Beyond dichotomies of health and illness: life after breast cancer


Correspondence: Roanne Thomas-MacLean, Dalhousie university of Family Medicine, Dr Everett Chalmers Regional Hospital, PO Box 9000, Preiestman Street, Fredericton, NB, Canada, E3B 5N5.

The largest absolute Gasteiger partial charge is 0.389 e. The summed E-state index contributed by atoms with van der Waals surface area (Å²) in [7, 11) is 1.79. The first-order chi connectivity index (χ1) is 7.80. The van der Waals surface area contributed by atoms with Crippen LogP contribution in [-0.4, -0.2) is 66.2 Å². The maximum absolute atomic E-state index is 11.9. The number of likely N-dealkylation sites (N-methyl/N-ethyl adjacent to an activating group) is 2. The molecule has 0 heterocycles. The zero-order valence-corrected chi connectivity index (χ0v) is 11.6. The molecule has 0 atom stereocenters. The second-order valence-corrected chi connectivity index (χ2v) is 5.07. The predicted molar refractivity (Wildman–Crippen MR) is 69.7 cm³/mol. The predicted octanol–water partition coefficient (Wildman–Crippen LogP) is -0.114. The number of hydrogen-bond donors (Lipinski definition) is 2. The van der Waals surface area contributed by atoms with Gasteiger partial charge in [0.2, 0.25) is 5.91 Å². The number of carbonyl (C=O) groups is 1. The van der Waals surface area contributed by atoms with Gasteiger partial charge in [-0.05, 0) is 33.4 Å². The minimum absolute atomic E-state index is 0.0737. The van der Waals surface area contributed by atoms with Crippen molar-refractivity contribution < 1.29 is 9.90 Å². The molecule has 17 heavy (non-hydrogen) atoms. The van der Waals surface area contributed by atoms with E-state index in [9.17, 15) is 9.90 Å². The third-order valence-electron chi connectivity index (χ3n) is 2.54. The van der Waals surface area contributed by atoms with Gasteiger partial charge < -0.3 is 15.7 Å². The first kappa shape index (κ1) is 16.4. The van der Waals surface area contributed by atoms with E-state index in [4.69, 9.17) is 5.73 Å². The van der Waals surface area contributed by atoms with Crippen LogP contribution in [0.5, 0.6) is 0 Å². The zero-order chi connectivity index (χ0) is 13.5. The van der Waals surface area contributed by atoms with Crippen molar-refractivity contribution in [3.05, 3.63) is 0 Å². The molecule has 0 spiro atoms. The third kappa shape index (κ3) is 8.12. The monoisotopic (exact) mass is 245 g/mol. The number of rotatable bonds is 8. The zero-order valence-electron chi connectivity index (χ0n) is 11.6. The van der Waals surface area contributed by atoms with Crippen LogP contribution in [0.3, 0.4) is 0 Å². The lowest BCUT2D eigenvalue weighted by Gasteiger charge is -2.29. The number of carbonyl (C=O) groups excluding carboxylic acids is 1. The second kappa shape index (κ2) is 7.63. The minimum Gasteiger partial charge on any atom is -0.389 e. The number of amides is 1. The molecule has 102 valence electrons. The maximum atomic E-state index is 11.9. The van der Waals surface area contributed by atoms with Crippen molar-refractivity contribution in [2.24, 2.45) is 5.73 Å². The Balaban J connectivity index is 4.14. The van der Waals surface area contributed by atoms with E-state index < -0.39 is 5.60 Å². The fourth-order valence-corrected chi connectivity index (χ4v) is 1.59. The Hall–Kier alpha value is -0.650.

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While there has been a vast amount of research on breast cancer in recent years, areas within this domain remain unexplored. For instance, there have been few attempts to marry an understanding of the social context in which breast cancer occurs with an understanding of subjective experiences of this condition. The purpose of this study was to explore women's experiences of embodiment after breast cancer, utilizing a phenomenological approach rooted in a feminist perspective. The focus of this article is upon the changes to embodiment that are long-term. Twelve women were interviewed on two occasions each and were asked to talk about changes to their bodies that occurred as a result of breast cancer. Three key themes were identified: (1) how it feels (e.g. sensation and breast loss); (2) managing appearances (e.g. wearing prostheses); and (3) treatments without end (e.g. menopause). The findings of this study show that women with breast cancer are a diverse group and that survivorship is a dynamic, life-long process, which suggests that health professionals can play an important role in establishing interdisciplinary approaches to caring, beyond the conclusion of acute treatment.